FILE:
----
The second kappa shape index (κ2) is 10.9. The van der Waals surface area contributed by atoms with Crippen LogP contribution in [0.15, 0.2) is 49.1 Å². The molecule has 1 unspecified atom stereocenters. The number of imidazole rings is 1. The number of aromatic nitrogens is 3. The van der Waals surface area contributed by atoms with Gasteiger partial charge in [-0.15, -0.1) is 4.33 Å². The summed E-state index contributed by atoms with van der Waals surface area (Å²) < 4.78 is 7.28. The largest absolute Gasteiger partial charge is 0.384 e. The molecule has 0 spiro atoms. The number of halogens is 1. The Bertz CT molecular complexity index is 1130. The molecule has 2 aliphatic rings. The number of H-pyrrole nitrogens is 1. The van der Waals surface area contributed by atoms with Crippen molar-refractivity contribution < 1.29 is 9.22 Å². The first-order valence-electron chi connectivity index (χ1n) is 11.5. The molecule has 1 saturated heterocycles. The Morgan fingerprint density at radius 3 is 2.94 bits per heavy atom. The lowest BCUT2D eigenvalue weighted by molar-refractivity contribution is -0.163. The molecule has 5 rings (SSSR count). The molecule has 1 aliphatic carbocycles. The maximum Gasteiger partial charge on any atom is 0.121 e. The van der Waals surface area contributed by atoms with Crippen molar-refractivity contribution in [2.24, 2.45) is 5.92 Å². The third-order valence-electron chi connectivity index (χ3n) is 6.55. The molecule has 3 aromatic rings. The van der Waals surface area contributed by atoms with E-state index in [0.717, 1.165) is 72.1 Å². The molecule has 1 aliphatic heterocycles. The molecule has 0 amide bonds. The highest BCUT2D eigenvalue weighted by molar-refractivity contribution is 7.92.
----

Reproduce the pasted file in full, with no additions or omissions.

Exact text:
The second kappa shape index (κ2) is 10.9. The van der Waals surface area contributed by atoms with Crippen LogP contribution in [0.15, 0.2) is 49.1 Å². The molecule has 1 unspecified atom stereocenters. The number of imidazole rings is 1. The number of aromatic nitrogens is 3. The van der Waals surface area contributed by atoms with Gasteiger partial charge in [-0.15, -0.1) is 4.33 Å². The summed E-state index contributed by atoms with van der Waals surface area (Å²) < 4.78 is 7.28. The largest absolute Gasteiger partial charge is 0.384 e. The molecule has 0 spiro atoms. The number of halogens is 1. The Bertz CT molecular complexity index is 1130. The molecule has 2 aliphatic rings. The number of H-pyrrole nitrogens is 1. The van der Waals surface area contributed by atoms with Crippen molar-refractivity contribution < 1.29 is 9.22 Å². The first-order valence-electron chi connectivity index (χ1n) is 11.5. The molecule has 1 saturated heterocycles. The Morgan fingerprint density at radius 3 is 2.94 bits per heavy atom. The lowest BCUT2D eigenvalue weighted by molar-refractivity contribution is -0.163. The molecule has 5 rings (SSSR count). The molecule has 1 aliphatic carbocycles. The maximum Gasteiger partial charge on any atom is 0.121 e. The van der Waals surface area contributed by atoms with Crippen molar-refractivity contribution in [2.24, 2.45) is 5.92 Å². The third-order valence-electron chi connectivity index (χ3n) is 6.55. The molecule has 3 aromatic rings. The van der Waals surface area contributed by atoms with E-state index in [0.717, 1.165) is 72.1 Å². The molecule has 1 aliphatic heterocycles. The molecule has 0 amide bonds. The highest BCUT2D eigenvalue weighted by molar-refractivity contribution is 7.92.